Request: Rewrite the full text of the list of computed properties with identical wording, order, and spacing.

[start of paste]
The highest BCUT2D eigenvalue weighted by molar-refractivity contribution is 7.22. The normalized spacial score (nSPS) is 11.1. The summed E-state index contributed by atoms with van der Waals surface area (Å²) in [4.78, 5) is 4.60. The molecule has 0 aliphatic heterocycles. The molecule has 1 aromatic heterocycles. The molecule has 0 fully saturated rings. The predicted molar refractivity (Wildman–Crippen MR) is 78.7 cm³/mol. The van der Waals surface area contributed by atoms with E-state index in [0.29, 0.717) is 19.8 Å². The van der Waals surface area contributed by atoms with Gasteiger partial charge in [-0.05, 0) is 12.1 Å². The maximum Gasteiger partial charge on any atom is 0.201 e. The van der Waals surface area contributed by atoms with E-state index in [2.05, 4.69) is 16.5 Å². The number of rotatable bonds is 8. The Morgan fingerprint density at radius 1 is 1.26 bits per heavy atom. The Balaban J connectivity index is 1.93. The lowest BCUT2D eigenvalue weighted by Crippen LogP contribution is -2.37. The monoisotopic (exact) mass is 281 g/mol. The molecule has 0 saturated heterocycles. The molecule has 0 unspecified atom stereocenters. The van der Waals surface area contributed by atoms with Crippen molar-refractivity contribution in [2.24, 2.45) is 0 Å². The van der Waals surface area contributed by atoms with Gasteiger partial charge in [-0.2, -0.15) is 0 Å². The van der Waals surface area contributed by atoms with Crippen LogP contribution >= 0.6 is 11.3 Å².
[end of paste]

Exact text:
The highest BCUT2D eigenvalue weighted by molar-refractivity contribution is 7.22. The normalized spacial score (nSPS) is 11.1. The summed E-state index contributed by atoms with van der Waals surface area (Å²) in [4.78, 5) is 4.60. The molecule has 0 aliphatic heterocycles. The molecule has 1 aromatic heterocycles. The molecule has 0 fully saturated rings. The predicted molar refractivity (Wildman–Crippen MR) is 78.7 cm³/mol. The van der Waals surface area contributed by atoms with E-state index in [0.29, 0.717) is 19.8 Å². The van der Waals surface area contributed by atoms with Gasteiger partial charge in [-0.05, 0) is 12.1 Å². The maximum Gasteiger partial charge on any atom is 0.201 e. The van der Waals surface area contributed by atoms with E-state index in [2.05, 4.69) is 16.5 Å². The number of rotatable bonds is 8. The Morgan fingerprint density at radius 1 is 1.26 bits per heavy atom. The Balaban J connectivity index is 1.93. The lowest BCUT2D eigenvalue weighted by Crippen LogP contribution is -2.37. The monoisotopic (exact) mass is 281 g/mol. The molecule has 0 saturated heterocycles. The molecule has 0 unspecified atom stereocenters. The van der Waals surface area contributed by atoms with Crippen molar-refractivity contribution in [2.24, 2.45) is 0 Å². The van der Waals surface area contributed by atoms with Gasteiger partial charge in [-0.2, -0.15) is 0 Å². The van der Waals surface area contributed by atoms with Crippen LogP contribution >= 0.6 is 11.3 Å².